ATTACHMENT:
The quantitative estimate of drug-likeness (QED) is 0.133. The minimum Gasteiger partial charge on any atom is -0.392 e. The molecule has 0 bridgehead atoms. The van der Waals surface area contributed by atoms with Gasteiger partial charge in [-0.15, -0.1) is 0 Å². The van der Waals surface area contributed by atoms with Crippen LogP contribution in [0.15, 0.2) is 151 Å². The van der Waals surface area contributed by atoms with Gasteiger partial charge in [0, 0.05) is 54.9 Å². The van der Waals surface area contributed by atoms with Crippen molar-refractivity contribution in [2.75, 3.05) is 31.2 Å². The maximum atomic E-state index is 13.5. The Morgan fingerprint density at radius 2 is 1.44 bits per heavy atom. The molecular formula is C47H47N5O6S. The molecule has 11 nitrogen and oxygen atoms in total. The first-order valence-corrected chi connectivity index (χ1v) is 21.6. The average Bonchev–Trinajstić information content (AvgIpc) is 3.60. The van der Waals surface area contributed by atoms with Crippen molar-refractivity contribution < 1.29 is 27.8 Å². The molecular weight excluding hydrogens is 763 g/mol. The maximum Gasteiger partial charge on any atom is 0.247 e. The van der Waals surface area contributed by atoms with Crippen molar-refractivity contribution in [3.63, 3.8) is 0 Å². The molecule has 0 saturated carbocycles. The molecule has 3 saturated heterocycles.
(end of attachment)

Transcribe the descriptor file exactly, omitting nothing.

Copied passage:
The quantitative estimate of drug-likeness (QED) is 0.133. The minimum Gasteiger partial charge on any atom is -0.392 e. The molecule has 0 bridgehead atoms. The van der Waals surface area contributed by atoms with Gasteiger partial charge in [-0.15, -0.1) is 0 Å². The van der Waals surface area contributed by atoms with Crippen LogP contribution in [0.15, 0.2) is 151 Å². The van der Waals surface area contributed by atoms with Gasteiger partial charge in [0, 0.05) is 54.9 Å². The van der Waals surface area contributed by atoms with Crippen molar-refractivity contribution in [2.75, 3.05) is 31.2 Å². The maximum atomic E-state index is 13.5. The Morgan fingerprint density at radius 2 is 1.44 bits per heavy atom. The molecular formula is C47H47N5O6S. The molecule has 11 nitrogen and oxygen atoms in total. The first-order valence-corrected chi connectivity index (χ1v) is 21.6. The average Bonchev–Trinajstić information content (AvgIpc) is 3.60. The van der Waals surface area contributed by atoms with Crippen molar-refractivity contribution < 1.29 is 27.8 Å². The molecular weight excluding hydrogens is 763 g/mol. The maximum Gasteiger partial charge on any atom is 0.247 e. The van der Waals surface area contributed by atoms with Crippen molar-refractivity contribution in [3.63, 3.8) is 0 Å². The molecule has 0 saturated carbocycles. The molecule has 3 saturated heterocycles.